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28 The state became interested as a result of publicity Budget crises can serve as a litmus test for program suc- surrounding the Vanderbilt University program, and cess. DGS proposed cancellation of the state EasyRide pro- Metro Nashville became interested as a result of pub- gram in FY 2010 because of budget considerations. After licity surrounding the state program. meetings with MTA senior staff, the Tennessee Depart- · Changed perceptions about transit. The EasyRide pro- ment of Transportation negotiated a new contract with gram cuts across socioeconomic lines and helps MTA MTA in which TDOT will not only cover the expense of promote its services to a broader market. One result is a state employees' work commute aboard all MTA fixed-route perception throughout all segments of the community bus services, but also include the Regional Transportation that "people like us" ride transit. Authority's (RTA) commuter rail and commuter bus ser- · Public employer perceptions. Public employers view vices. Under the terms of a multiyear contract (modeled on EasyRide as a cost-effective benefit to provide to their the MTA/Metro Nashville government contract), MTA will employers. receive a lump sum to cover both MTA and RTA services. · Flexibility. Employers can tailor the program to meet Working on a monthly draw-down, MTA and TDOT will their needs. An emergency ride home program is help- reconcile program expenses at the end of the fiscal year to ful in this regard. program adequate funding for the subsequent year. · A proactive approach. MTA organized a half-day symposium at Vanderbilt University to introduce the In addition, TDOT is expanding the program statewide. concept to university personnel. MTA staff worked TDOT plans to negotiate a similar contract with the tran- extensively with GSA and the state before GSA decided sit authorities of the cities of Memphis, Chattanooga, and that it was ready to participate. MTA continues to take Knoxville. With the commissioner of TDOT championing an aggressive approach to seeking new employers, in the program, EasyRide has moved from facing discontinua- both the public and the private sectors. tion because of budget concerns to serving as the model for · Program champions. The MTA chief executive officer an expanded statewide program. has championed the program for the agency, but sev- eral other champions have emerged on the employer Lessons Learned side. Vanderbilt's chancellor at the time came from Ohio State and was familiar with the benefits of MTA is an excellent example of a successful program for a U-pass program. The Tennessee Department of both the state and Metro Nashville as well as for private- Transportation (TDOT) strongly encouraged the state sector employers such as Vanderbilt University. Lessons and GSA to adopt the EasyRide program. The mayor learned include the following: of Nashville is a regular bus rider and a strong environ- mental advocate. · Find a champion and a corporate leader who will pave the way. Resistance can arise with a decision maker who has no · Design a flexible program that the employer can tailor experience with transit. Positive stories in the news media to meet its needs. once the Vanderbilt program was up and running and pro- · Start wherever you can and build on successes. The gram champions at public agencies helped to overcome this Vanderbilt program sparked interest in the public sec- resistance in Nashville. A willingness to design the program tor. Success with the state program encouraged Metro with flexibility is helpful for employers who are not familiar Nashville to become involved, first with a pretax pro- with transit. Even with the Mayor as a champion, the munici- gram for 31-day passes and then with a full EasyRide pal program began as a more limited benefit program for program. 31-day passes. MTA was flexible enough to accommodate · State government is not a monolithic entity. When the City in small steps. DGS was prepared to discontinue the program, TDOT stepped in with expanded funding and plans to estab- Public employers can be reluctant to commit funds, espe- lish similar programs elsewhere in the state. cially in the current fiscal environment. The state of Tennes- see set up a budget of $500,000 for its EasyRide program, and later raised the amount to $750,000 once it was clearly INTERCITY successful. Metro Nashville had a $50,000 budget cap for the TRANSIT, first year, and MTA had an open dialogue with Metro regard- OLYMPIA, ing how fast they were spending money on the program. WASHINGTON Because 42% of MTA's budget ($18.4 million) comes from Metro and the program supported the mayor's efforts, MTA Intercity Transit is the local transit system based in Olympia, did not bill Metro for costs above the cap. Metro increased Washington, the capital of Washington. The service area has the cap to $75,000 for the coming year. a population of 147,000. Intercity Transit operates 50 peak
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29 buses. Annual ridership is 4.3 million, including all services any Intercity Transit route for any purpose on any day. This operated (FY 2007). Intercity Transit uses the GFI cents-a- includes employees who use Intercity Transit's "Dial-A-Lift" bill farebox. paratransit service. The state of Washington is the largest employer in the The STAR Pass program uses employee photo ID cards Olympia area, including the surrounding Thurston County. with a transit validation sticker affixed to the front. Use Intercity Transit and the state of Washington offer a "free" of state agency photo ID cards is a key component of the transit pass program known as the STAR Pass to state employ- program and lessens the risk of misuse. The stickers tear ees. STAR (State Agency Rider) began in early 2000 and is apart if a rider attempts to remove them. For further secu- available to any state employee working within the county. rity, the stickers are changed every 4 years. GA provides its This includes state agency employees and state-funded col- own version of a state photo ID with a STAR Pass sticker to leges whose faculty and staff are also state employees. employees of a few small state agencies that do not provide photo IDs. Employees retiring or leaving state employment The partnership between Intercity Transit and the state are required to turn in their agency ID cards. Agencies have has evolved over the past 17 years. The earliest form of the processes in place to ensure that all ID cards are returned. program began in the early 1990s with the state, the city Between 7,000 and 8,000 of the 22,000 state employees in of Olympia, and Thurston County (county government is Thurston County have a STAR Pass sticker on their photo ID located in Olympia, too) helping to fund an Intercity Tran- cards. Currently, about 10% to 13% of the Intercity Transit sit fare-free, high-frequency, weekday shuttle service. Four ridership uses the STAR Pass on a regular basis. shuttle routes connected state agency office complexes in the city of Olympia and two neighboring cities, Lacey and GA has an annual contract with Intercity Transit that Tumwater. The shuttles also served the Thurston County specifies a payment formula. The formula is based on Courthouse complex and city of Olympia offices. Service Intercity Transit's average farebox recovery rate, currently was open to the general public and operational costs were $0.66 (full fare is $1 per trip). Boarding counts for STAR split among the parties. The state's portion of the funding Pass usage are taken twice a year, once during the legisla- was acquired through a fund that each state agency in Thur- tive session and once when the legislature is not in session. ston County paid into on a full-time equivalent basis. The The counts are taken for 2 weeks using electronic fare- state legislature then allocated a portion of this fund to the box counters. GA encourages all state employees to get Department of General Administration (GA) for the shuttle a STAR Pass sticker, which is promoted through agency service. Intercity Transit's funding of this service, and all of involvement in CTR efforts. CTR is a part of the state's its services, mainly came from the local motor vehicle excise growth management policies and laws, which are applied tax (MVET), with a smaller portion coming from local sales at the local jurisdictional and individual employer levels in tax, fares, and advertising on buses. an effort to reduce single-occupant commuter trips, lower vehicle miles traveled, improve air quality, and reduce The MVET, an annual vehicle licensing renewal pro- energy consumption. cess that was based on vehicle value and that could amount to hundreds of dollars for a new vehicle, spurred a taxpayer Transit systems from three neighboring counties serve the initiative in 1999. As a result, the state legislature amended Olympia area but do not accept the STAR Pass. GA offers the state law in early 2000 to reduce the MVET, which in state employees who commute to work in Thurston County turn cut funding to transit systems and other community- on these systems a subsidy of $0.55 per ride. The employee based public services. Intercity Transit lost almost 45% of submits a tracking calendar to GA indicating the commute its operating revenue and, as a result, instituted service trips taken. In return, the employee receives a voucher good reductions, including the discontinuation of the state shut- toward the purchase of a monthly transit pass. tle routes. The Capitol Campus in Olympia is approximately 1.5 STAR Pass miles from the center of downtown and the Olympia Tran- sit Center, a major transportation hub for the area. Several GA proposed that the state funds allocated for the shuttle fixed routes that utilize the transit center also serve bus service be used to provide a fare-free transit pass to all state stops adjacent to the Capitol Campus along a main arte- employees working in Thurston County. GA and Intercity rial. In 2006, Intercity Transit began operating a downtown Transit made the proposal to the State Office of Financial circulator (Dash) that provides a fare-free service between Management, which agreed with the analysis. The STAR the north end of downtown Olympia (also a destination and Pass was born. home of the Olympia's Farmers Market) and the Capitol Campus to the south. The Dash route operates through the The new employer-based transit pass actually provides Capitol Campus, serving a variety of work sites and parking more service options for state employees, who now can use lots. Its main purpose is to provide visitors and employees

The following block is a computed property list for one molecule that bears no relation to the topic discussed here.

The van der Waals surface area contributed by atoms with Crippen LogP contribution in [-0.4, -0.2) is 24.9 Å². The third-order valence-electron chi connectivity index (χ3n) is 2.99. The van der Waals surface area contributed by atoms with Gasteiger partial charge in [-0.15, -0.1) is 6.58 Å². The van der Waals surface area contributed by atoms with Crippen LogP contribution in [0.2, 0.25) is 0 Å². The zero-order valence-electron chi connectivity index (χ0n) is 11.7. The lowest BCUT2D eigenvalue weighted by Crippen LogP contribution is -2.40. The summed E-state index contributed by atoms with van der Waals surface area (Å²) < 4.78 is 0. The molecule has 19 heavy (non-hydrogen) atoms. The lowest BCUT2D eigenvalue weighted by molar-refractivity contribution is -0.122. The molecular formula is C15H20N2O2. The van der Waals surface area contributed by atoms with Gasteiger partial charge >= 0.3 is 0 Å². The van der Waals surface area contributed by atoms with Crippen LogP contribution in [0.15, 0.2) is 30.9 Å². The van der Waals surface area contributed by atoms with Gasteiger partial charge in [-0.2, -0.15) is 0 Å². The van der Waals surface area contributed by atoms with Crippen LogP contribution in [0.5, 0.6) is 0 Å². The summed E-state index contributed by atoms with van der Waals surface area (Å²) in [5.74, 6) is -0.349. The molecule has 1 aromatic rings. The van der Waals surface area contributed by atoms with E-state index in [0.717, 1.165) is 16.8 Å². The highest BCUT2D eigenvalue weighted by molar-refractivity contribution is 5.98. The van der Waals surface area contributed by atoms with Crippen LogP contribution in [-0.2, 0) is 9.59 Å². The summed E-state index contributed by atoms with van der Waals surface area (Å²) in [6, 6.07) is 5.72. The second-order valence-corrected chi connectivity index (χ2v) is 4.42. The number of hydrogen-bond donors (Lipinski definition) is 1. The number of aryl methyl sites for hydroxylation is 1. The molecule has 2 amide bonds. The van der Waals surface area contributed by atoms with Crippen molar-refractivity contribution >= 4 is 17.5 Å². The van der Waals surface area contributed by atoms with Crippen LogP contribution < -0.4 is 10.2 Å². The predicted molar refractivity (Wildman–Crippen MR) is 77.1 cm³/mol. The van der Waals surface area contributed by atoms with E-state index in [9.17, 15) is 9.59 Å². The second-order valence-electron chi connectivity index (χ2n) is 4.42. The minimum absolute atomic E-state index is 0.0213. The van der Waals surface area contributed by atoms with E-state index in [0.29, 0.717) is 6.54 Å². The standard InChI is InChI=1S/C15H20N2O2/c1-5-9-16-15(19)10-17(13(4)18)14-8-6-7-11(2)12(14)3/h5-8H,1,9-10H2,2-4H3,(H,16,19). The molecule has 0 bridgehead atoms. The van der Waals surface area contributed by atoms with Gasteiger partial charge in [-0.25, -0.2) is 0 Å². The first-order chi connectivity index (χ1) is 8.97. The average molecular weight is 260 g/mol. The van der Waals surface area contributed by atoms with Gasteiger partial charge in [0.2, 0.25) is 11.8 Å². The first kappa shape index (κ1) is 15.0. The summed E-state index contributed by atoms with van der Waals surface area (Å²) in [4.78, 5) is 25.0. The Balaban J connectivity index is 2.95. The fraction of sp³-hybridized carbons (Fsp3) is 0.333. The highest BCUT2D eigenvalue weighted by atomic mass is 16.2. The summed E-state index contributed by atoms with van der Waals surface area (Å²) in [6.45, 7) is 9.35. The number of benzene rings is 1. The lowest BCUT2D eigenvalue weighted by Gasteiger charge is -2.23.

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30 with access between the campus and downtown as well as connecting cities has channeled development for state to reduce parking problems in both locations. The service worksites toward these areas. This has increased state operates weekdays every 12 minutes, and on Saturday every employment density, which in turn provided a more 15 minutes, making transfers to and from other routes con- concentrated market for transit. In addition, the state venient as well. actively developed and continues to promote CTR efforts throughout its agency network. State agencies are located in the adjacent cities of Lacey · State interest. Intercity Transit and state staffs have to the east and Tumwater to the south. Intercity Transit has worked closely for many years on transit and transporta- a transit center near the state's Lacey Campus. Five routes tion issues. The partnership between the transit system run between Lacey and Olympia with the main trunk routes and the state has been an essential element in the success operating every 15 minutes. Two routes operate between of the program. The GA has the lead role in the imple- Olympia and Tumwater, providing the state's Tumwater mentation of agency CTR programs. Intercity Transit Campus with 15-minute service as well. has a key role in helping employers (both public and pri- vate) reduce commute trips. The partnership is essen- The state's master planning process has identified and tial in supporting reduced drive-alone commute trips utilizes "preferred leasing" areas for the location of state through initiatives such as the STAR Pass program. worksites within these three cities. This has helped the state to identify areas of more intensive development and provides The program's success is not the result of parking limita- greater state employment density. Intercity Transit remains tions or cost. Parking is generally free at state agency loca- actively involved in the review process of the developments tions outside of the Capitol Campus and costs employees and works with the state and local jurisdictions to make tran- only $25 per month on the Capitol Campus. sit more viable, especially in areas outside Olympia's Central Business District and core Capitol Campus. Lessons Learned Neither the state nor Intercity Transit could identify any The Intercity Transit/Washington State STAR Pass program significant drawbacks to the STAR Pass program. It is well is an example of a small transit system located in a state capi- accepted by state agencies and state employees and is a tal working with the state to establish a successful program great example of interagency coordination and involvement. for state employees. Lessons learned include the following: Start-up issues for the pass program were relatively minor, and the program has proven to be popular (as evidenced by · Begin by working with groups to brainstorm ideas for full funding in the state budget over the years). Its funding improving mobility. The state initiated focus groups is currently under budget review, as are all state-supported with state agencies and employees, unions, the city of programs in a year in which the state is facing a significant Olympia, and Intercity Transit. The group came up with budget shortfall because of local and national economic con- the original shuttle service proposal. A successful pilot ditions. State and transit staffs remain hopeful that the pro- program funded by contributing agencies convinced gram will continue. the state legislature to provide ongoing funding for the shuttle program. The importance of the focus groups Factors Contributing to Success was to bring interested parties together to help solve transportation mobility issues at state agency work- Several factors have contributed to the success of the Inter- sites. The fare-free bus pass program that replaced the city Transit and Washington's STAR Pass program: shuttle service enhanced employee mobility without any additional cost to the state. · Ability to identify a funding source. The loss of the · Although sustainability and the reduction of greenhouse local MVET for public transit led to the discontinua- gases were not original program goals, the STAR Pass tion of the original shuttle service program. GA and program is very much in accord with these emerging Intercity Transit were able to work with the governor's state priorities. The governor's and legislature's focus staff to transfer the state's share of the funds allocated on reducing vehicle miles traveled and greenhouse gas to the shuttle program to the STAR Pass program. emissions explain the continued support for the pro- · Use of state employee photo ID cards with a sticker. gram even in difficult fiscal times. This was administratively the simplest option, requir- · Land use decisions, such as preferred leasing areas, ing only a sticker attachment. Because agency ID cards enhance the viability of transit. Transit agencies obvi- have the employee's photo and must have the validating ously cannot control land use decisions, but partner- STAR Pass sticker on it, the potential for misuse on ships with other public agencies create allies in support transit is reduced. of transit-friendly policies. · Land use and development. Identification of preferred · An Emergency Ride Home program was a critical leasing areas for state worksites within the three major component for the STAR Pass program, which pro-